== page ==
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Christopher Childers, The Penguin Book of Greek and Latin Lyric Verse – review

Christopher Childers’ The Penguin Book of Greek and Latin Lyric Verse is a vast undertaking with a great deal to offer those like me who enjoy reading classical literature but can’t read it in its original languages. Epic and drama are excluded, as is the prose literature, but ‘lyric’ is defined very widely indeed, covering both what the ancients would have understood by the term – poems written for performance to the lyre and in a range of metres associated with such performance – and more broadly short or medium length poems speaking in the first person and / or … Continue Reading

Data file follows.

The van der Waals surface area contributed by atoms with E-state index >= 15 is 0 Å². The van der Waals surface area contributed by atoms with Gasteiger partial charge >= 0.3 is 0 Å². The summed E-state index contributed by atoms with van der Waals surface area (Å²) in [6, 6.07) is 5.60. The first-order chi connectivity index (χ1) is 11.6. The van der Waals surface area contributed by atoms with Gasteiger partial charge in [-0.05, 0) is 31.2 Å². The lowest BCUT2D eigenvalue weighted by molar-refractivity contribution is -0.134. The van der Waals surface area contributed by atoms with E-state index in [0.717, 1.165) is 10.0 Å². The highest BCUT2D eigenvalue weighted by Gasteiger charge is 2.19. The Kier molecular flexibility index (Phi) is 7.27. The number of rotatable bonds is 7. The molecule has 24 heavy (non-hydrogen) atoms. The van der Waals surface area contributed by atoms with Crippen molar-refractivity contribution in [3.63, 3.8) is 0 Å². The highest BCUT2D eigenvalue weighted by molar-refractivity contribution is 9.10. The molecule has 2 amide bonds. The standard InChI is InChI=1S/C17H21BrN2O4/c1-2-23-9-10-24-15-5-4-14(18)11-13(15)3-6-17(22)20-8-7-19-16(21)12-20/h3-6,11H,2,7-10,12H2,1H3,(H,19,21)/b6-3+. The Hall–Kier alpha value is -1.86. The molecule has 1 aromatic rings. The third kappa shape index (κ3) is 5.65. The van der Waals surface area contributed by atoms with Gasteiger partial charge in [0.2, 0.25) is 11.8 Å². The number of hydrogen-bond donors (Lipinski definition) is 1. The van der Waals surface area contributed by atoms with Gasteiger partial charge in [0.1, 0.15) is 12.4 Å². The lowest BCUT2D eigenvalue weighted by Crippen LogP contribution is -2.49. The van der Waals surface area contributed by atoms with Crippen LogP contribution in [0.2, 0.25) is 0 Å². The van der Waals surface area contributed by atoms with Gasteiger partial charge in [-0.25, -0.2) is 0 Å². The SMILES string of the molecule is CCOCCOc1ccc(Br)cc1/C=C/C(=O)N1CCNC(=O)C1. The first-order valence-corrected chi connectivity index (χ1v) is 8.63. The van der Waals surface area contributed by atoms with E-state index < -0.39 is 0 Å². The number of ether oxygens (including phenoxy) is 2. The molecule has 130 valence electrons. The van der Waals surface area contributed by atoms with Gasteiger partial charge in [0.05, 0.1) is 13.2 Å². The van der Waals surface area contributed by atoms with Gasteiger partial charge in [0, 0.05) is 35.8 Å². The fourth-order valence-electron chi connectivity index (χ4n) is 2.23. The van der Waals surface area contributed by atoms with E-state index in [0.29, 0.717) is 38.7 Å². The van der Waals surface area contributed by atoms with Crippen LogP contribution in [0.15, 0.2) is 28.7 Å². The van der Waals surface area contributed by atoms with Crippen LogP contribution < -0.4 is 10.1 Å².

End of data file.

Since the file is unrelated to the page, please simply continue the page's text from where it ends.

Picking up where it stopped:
More vivid than the merely ‘concrete’ – Marvell’s ‘The Mower to the Glo-Worms’

When we talk about sensuousness in poetry we tend, I think, to mean the intensity of the sensory evocativeness of imagery and description. We might be thinking of lines like ‘The luscious clusters of the vine / Upon my mouth do crush their wine’ from Marvell’s ‘The Garden’. There, physical sensations of taste and touch are directly referred to by ‘luscious’ and ‘crush’. The sensuous impressions evoked by the meanings of the words aren’t just a matter of meaning, though. They’re powerfully reinforced by sound, and even more by the physical sensations of forming the sounds in our mouths. ‘Luscious’, … Continue Reading